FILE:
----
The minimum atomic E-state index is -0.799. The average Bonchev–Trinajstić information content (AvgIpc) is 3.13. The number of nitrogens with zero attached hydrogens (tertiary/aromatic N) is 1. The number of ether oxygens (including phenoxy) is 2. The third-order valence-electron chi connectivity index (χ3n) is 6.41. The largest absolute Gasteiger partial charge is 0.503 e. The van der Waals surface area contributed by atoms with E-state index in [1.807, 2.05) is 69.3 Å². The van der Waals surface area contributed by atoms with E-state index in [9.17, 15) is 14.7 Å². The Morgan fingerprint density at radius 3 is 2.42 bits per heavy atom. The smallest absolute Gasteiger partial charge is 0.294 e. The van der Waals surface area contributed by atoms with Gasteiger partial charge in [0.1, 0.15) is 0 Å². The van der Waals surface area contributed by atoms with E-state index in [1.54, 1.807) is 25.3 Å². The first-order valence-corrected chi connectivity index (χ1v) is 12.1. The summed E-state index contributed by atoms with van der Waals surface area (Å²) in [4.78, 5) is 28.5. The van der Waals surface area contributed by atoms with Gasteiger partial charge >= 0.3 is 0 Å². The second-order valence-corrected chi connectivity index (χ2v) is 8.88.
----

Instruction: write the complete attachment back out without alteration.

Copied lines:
The minimum atomic E-state index is -0.799. The average Bonchev–Trinajstić information content (AvgIpc) is 3.13. The number of nitrogens with zero attached hydrogens (tertiary/aromatic N) is 1. The number of ether oxygens (including phenoxy) is 2. The third-order valence-electron chi connectivity index (χ3n) is 6.41. The largest absolute Gasteiger partial charge is 0.503 e. The van der Waals surface area contributed by atoms with E-state index in [1.807, 2.05) is 69.3 Å². The van der Waals surface area contributed by atoms with E-state index in [9.17, 15) is 14.7 Å². The Morgan fingerprint density at radius 3 is 2.42 bits per heavy atom. The smallest absolute Gasteiger partial charge is 0.294 e. The van der Waals surface area contributed by atoms with Gasteiger partial charge in [0.1, 0.15) is 0 Å². The van der Waals surface area contributed by atoms with E-state index in [1.54, 1.807) is 25.3 Å². The first-order valence-corrected chi connectivity index (χ1v) is 12.1. The summed E-state index contributed by atoms with van der Waals surface area (Å²) in [4.78, 5) is 28.5. The van der Waals surface area contributed by atoms with Gasteiger partial charge >= 0.3 is 0 Å². The second-order valence-corrected chi connectivity index (χ2v) is 8.88.